3. Brazil Nuts

You only need 3-5 of these power packed nuts for a full serving of selenium.  Selenium is thought to reduce inflammation.  Getting rid of inflammation allows the body to properly absorb nutrients from all those great veggies you’re eating.  Brazil nuts are also a great form of prevention, especially women who are prone to autoimmune disorders.

4. Avocado

Oh, the super ever popular (and rightly so) fruit.  Unlike most fruits, it acts as a fat, rather than a high sugar carbohydrate.  It is full of monounsaturated fat, fiber, potassium, magnesium, vitamin E, B vitamins including folate, which are all vital for hormonal balance.  It is a well balanced food as fat is necessary for the absorption of may vitamins and minerals.  So dip your carrot and celery sticks in homemade guacamole while knowing you’re helping out your hormones!

5. Coconut Oil

Coconut oil contains medium-chain fatty acids that nourish the gut while fighting fatigue.  It is antimicrobial meaning it kills bad bacteria, while encouraging good bacterial growth.  It is nourishing to the gut and very beneficial for hormone production.  Coconut oil is heat stable, so the uses are virtually endless.  It can be used for sautéing vegetables, making raw or baked desserts, frying an egg, or for fattening up a smoothie.

6. Reishi Mushrooms

Reishi mushrooms are an adaptogen, which means they adapt to the current needs of your immune system.  (Nature is so cool!).  Reishi work to restore hormonal balance while regulating the immune system.  They also have anti-viral and anti-cancer properties and are beneficial to the cardiovascular, central nervous, and digestive systems. They contain beta-glucans which stimulate the immune and endocrine system.  Reishi is referred to as the “queen” of medicinal mushrooms and is another powerful food to have in your corner.  Reishi are usually consumed in a dried powder, a tincture, or steeped in hot water to make a tea.  They can be added  to a morning elixir, stirred into a super food porridge, or blended into a smoothie.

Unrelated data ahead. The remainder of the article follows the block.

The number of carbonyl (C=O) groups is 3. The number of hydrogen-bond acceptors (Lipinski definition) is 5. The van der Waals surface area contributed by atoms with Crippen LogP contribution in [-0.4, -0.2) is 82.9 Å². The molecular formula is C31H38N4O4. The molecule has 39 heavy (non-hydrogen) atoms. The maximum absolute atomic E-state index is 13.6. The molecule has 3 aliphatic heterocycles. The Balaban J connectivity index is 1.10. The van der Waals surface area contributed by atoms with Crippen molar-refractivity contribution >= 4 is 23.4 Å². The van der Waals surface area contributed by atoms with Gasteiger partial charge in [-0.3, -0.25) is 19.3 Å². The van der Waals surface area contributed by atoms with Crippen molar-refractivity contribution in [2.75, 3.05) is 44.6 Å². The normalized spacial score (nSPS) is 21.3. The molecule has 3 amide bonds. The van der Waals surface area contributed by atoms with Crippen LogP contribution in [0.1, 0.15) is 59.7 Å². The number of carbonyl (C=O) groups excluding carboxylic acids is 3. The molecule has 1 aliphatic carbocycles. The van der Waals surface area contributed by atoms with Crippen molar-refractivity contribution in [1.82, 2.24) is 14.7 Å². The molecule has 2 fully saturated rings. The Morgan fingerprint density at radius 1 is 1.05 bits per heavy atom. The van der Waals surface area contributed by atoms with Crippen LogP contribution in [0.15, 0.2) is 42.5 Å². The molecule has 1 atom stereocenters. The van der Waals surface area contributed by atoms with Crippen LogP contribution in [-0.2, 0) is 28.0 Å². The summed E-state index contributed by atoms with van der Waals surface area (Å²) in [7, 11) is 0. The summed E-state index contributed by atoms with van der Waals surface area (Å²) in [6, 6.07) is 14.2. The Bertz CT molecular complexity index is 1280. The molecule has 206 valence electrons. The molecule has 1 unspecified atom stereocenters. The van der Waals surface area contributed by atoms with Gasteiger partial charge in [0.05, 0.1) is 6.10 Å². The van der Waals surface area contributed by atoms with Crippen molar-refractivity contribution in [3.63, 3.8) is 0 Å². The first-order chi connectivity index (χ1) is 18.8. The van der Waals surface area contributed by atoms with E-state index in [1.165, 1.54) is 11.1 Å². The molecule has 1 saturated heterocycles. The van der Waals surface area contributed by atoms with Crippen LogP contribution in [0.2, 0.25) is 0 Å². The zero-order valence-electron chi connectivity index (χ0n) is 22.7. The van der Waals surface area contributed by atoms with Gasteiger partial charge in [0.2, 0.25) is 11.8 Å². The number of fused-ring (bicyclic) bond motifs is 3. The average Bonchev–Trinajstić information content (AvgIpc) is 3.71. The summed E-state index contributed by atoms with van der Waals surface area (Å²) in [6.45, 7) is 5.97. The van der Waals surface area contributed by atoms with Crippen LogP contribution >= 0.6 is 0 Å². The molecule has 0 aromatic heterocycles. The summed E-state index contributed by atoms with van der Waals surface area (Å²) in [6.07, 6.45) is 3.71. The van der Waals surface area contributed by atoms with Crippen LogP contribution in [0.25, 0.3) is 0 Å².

7. Cauliflower

Cauliflower is a cruciferous vegetable.  Cauliflower along with it’s other family members, broccoli, cabbage, Brussel sprouts, and kale, is filled with nutrients that detoxify bad estrogenic molecules.  They are natural aromatase inhibitors, which means they can combat the process of converting hormones into estrogens, leading to estrogen dominance, and therefore a hormonal imbalance. Cruciferous vegetables have many more super powers as they also aid in liver detoxification, provide better rest with magnesium, and so much more.

{Photos by Arianne Teeple}

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Welcome! I'm Laura. I'm married to my best friend and musical partner. We are learning how to raise two tiny humans together. I became interested in holistic living in college and further when I worked at Whole Foods Market in the Whole Body department. I learned so much about eating a healthy, well-balanced, diet as well as good about nutritional supplements, herbs, and holistic body care. love food and I believe that healthy food should still be delicious. I graduated from the Academy of Culinary Nutrition with Honors in 2016. I am a natural birth instructor via The Bradley Method and I love teaching couples about natural birth and preparing for such a pivotal and important time in their lives.